Computer-controlled pump systems with smart control and monitoring are becoming more widespread. Farmers are realizing the benefits of systems with rain sensors, soil moisture sensors, and weather data that all work together with pressure control for fully automated irrigation systems.

Water Source Considerations

The common perception of years past that water was an infinite resource has evolved to the harsh reality of today that water is a valuable resource that must be managed properly. Farmers must have sufficient access to water for successful agriculture, with sources being extracted from groundwater through wells or springs or from surface water drawn from lakes, rivers, reservoirs, or canals. Unconventional water sources include desalinated water, treated wastewater, drainage water, or reclaimed water.

Pump Selection for Agriculture Irrigation

Selecting the right type of pump depends on the location of the water source. When lifting water from underground, turbine pumps or deep well submersible pumps are designed to lift water several hundred feet, and various pump types can be used to draw surface water. Submersible pumps draw water from lakes or reservoirs with the advantage of reduced noise and theft protection as they are submerged. Oil-lubricated vertical turbine pumps are used in many North American farms where noise is not an issue and provide easy access for any service or repairs required on pump components or the motor.

The two most important elements to ensure water flow to the irrigation system are the crop’s need for water in the availability of water. Using more than one well when sourcing groundwater is recommended to minimize drawdown. Using several small pumps instead of one large pump can provide additional benefits with reduced aquifer drawdown, which reduces energy consumption with limited lifting height and prevents negative influences on the water source. When one pump is required to supply a wide range of flows due to different crop types and zones with different water requirements, a variable frequency drive (VFD) is a good choice.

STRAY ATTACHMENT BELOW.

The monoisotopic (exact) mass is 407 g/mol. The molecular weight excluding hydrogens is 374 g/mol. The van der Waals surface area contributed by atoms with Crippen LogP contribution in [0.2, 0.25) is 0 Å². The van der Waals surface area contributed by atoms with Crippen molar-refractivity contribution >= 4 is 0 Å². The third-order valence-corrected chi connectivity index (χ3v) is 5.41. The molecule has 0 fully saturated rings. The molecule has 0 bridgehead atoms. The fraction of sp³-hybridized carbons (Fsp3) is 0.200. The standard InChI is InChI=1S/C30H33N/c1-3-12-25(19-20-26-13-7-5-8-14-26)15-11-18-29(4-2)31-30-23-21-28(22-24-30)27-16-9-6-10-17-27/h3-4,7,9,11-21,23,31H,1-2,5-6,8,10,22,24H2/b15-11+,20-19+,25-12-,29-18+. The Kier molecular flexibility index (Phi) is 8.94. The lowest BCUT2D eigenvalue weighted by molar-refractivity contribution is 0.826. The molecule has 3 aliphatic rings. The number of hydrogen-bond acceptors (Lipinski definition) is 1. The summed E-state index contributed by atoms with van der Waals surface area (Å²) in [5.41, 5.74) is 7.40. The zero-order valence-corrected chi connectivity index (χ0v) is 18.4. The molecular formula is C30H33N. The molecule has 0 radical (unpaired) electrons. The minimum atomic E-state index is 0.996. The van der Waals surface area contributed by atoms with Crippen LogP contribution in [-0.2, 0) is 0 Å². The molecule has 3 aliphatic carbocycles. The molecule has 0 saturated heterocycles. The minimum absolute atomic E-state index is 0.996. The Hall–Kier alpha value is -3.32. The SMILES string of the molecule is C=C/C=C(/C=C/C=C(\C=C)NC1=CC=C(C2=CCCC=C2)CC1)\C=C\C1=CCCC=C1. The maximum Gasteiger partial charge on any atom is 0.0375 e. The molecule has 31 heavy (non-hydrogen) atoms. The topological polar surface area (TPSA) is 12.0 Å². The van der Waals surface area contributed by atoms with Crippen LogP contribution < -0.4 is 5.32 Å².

Integrated Systems with Control Saves Energy and Costs

Choosing the right size of pump is important for successful irrigation and for energy efficiency to keep power consumption low and maintain system pressure. Pumps used for irrigation today are often integrated with the entire irrigation system, which requires pumps designed to match the entire system. When the pumps match the irrigation system, controls are used, and pressure is not any higher than it needs to be, operating costs are typically lowered. Maintaining the right flow and pressure in the pipes and at the nozzle allows for more water per kWh for energy savings, which is one of the highest costs for farmers.

Working with an experienced pump and process equipment supplier is the best way to select the right type of pump for all your irrigation needs. Illinois Process Equipment, IPE, is a leading Midwest supplier of quality pumps and process equipment, including the full Grundfos pump product line, Paco, and Peerless pumps.

IPE differs from other pump suppliers with our value-added services, including complete process system design, installation, testing, service, and support, as well as our technical knowledge and commitment to customer success. We offer energy audits and recommendations for the most efficient, productive, and safe irrigation pumping system. Contact us with any questions and for assistance in choosing the right type of pump for your agricultural irrigation needs.